[mahy-koh-plaz-muh] /ˌmaɪ koʊˈplæz mə/
any of numerous parasitic microorganisms of the class Mollicutes, comprising the smallest self-reproducing prokaryotes, lacking a true cell wall and able to survive without oxygen: a common cause of pneumonia and urinary tract infections.
any prokaryotic microorganism of the genus Mycoplasma, some species of which cause disease (mycoplasmosis) in animals and humans
mycoplasma my·co·plas·ma (mī’kō-plāz’mə)
n. pl. my·co·plas·mas or my·co·plas·ma·ta (-mə-tə)
A microorganism of the genus Mycoplasma. Also called pleuropneumonia-like organism.
A genus of nonmotile parasitic pathogenic microorganisms whose members lack a true cell wall, are gram-negative, and require sterols such as cholesterol for growth.
Any of a phylum of extremely small, parasitic bacteria that have a flexible cell membrane instead of a rigid cell wall, can assume a variety of shapes, and are capable of forming colonies. Too small to be seen with a light microscope, mycoplasmas are thought to be the smallest organisms capable of independent growth. They cause a number of important plant diseases, notably among citrus fruits. Mycoplasmas of the genus Mycoplasma are dependent upon sterols such as cholesterol for growth and cause several types of pneumonia in humans and animals. See also phytoplasma.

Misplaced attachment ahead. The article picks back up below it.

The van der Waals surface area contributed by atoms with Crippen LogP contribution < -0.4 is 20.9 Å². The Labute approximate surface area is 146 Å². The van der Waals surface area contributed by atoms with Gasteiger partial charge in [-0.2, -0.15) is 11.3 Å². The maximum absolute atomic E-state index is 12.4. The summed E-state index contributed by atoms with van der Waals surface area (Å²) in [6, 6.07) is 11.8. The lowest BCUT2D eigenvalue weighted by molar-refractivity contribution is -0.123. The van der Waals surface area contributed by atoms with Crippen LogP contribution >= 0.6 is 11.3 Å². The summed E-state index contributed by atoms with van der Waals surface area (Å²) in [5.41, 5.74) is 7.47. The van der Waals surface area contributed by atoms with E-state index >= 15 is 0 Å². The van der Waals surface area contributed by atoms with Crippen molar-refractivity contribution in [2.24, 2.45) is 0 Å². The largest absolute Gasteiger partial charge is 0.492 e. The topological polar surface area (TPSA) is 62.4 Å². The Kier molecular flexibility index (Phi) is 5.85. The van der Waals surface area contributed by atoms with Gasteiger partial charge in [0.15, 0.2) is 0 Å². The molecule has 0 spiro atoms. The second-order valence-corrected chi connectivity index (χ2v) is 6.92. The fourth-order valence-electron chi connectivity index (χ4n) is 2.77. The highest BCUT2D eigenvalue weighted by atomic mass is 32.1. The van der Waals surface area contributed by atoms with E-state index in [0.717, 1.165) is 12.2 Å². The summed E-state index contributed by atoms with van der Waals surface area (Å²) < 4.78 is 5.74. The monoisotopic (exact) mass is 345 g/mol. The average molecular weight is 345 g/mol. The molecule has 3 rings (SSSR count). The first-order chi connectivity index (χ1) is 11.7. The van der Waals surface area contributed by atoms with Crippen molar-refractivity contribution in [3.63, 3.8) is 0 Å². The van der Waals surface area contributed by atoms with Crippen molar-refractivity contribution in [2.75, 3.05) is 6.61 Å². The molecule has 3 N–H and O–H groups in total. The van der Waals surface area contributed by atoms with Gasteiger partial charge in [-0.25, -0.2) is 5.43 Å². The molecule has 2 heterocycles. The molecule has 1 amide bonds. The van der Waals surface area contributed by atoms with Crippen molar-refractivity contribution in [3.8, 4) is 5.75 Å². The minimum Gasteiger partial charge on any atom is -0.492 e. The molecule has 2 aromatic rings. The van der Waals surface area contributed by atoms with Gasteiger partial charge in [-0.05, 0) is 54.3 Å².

- Mycoplasma hominis
Mycoplasma hominis Mycoplasma hom·i·nis (hŏm’ə-nĭs) n. A microorganism that is found in the genital tract and anal canal of humans.
- Mycoplasmal pneumonia
mycoplasmal pneumonia n. See primary atypical pneumonia.
- Mycoplasma mycoides
Mycoplasma mycoides Mycoplasma my·coi·des (mī-koi’dēz) n. A microorganism that causes pleuropneumonia in cattle and goats.
- Mycoplasma pharyngis
Mycoplasma pharyngis Mycoplasma pha·ryn·gis (fə-rĭn’jĭs) n. A microorganism occurring in humans as a commensal between the soft palate and the epiglottis.